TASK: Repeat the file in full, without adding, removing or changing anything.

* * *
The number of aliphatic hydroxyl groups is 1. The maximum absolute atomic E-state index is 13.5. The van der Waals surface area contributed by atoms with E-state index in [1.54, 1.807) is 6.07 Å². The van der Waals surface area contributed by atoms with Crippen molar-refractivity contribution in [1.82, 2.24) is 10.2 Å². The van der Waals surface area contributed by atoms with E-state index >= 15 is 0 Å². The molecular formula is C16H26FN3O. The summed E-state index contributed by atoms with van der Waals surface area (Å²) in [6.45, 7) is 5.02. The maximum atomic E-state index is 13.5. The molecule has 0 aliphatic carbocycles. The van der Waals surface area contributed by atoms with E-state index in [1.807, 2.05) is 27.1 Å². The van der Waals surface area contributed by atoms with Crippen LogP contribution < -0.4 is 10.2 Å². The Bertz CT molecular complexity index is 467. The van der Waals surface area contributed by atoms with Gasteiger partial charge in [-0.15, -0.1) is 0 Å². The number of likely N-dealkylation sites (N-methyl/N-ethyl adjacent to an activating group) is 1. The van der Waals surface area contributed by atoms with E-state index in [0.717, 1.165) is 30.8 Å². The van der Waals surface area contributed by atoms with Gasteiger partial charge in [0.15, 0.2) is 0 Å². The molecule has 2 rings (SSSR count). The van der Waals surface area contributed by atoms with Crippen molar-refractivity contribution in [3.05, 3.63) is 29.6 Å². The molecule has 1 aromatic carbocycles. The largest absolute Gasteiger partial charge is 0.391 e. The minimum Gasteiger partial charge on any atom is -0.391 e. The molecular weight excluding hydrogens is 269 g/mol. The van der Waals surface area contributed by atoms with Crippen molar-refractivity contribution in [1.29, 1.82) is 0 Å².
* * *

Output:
The number of aliphatic hydroxyl groups is 1. The maximum absolute atomic E-state index is 13.5. The van der Waals surface area contributed by atoms with E-state index in [1.54, 1.807) is 6.07 Å². The van der Waals surface area contributed by atoms with Crippen molar-refractivity contribution in [1.82, 2.24) is 10.2 Å². The van der Waals surface area contributed by atoms with E-state index >= 15 is 0 Å². The molecular formula is C16H26FN3O. The summed E-state index contributed by atoms with van der Waals surface area (Å²) in [6.45, 7) is 5.02. The maximum atomic E-state index is 13.5. The molecule has 0 aliphatic carbocycles. The van der Waals surface area contributed by atoms with E-state index in [1.807, 2.05) is 27.1 Å². The van der Waals surface area contributed by atoms with Crippen LogP contribution < -0.4 is 10.2 Å². The Bertz CT molecular complexity index is 467. The van der Waals surface area contributed by atoms with Gasteiger partial charge in [-0.15, -0.1) is 0 Å². The number of likely N-dealkylation sites (N-methyl/N-ethyl adjacent to an activating group) is 1. The van der Waals surface area contributed by atoms with E-state index in [0.717, 1.165) is 30.8 Å². The van der Waals surface area contributed by atoms with Gasteiger partial charge in [0.15, 0.2) is 0 Å². The molecule has 2 rings (SSSR count). The van der Waals surface area contributed by atoms with Crippen molar-refractivity contribution in [3.05, 3.63) is 29.6 Å². The molecule has 1 aromatic carbocycles. The largest absolute Gasteiger partial charge is 0.391 e. The minimum Gasteiger partial charge on any atom is -0.391 e. The molecular weight excluding hydrogens is 269 g/mol. The van der Waals surface area contributed by atoms with Crippen molar-refractivity contribution in [1.29, 1.82) is 0 Å².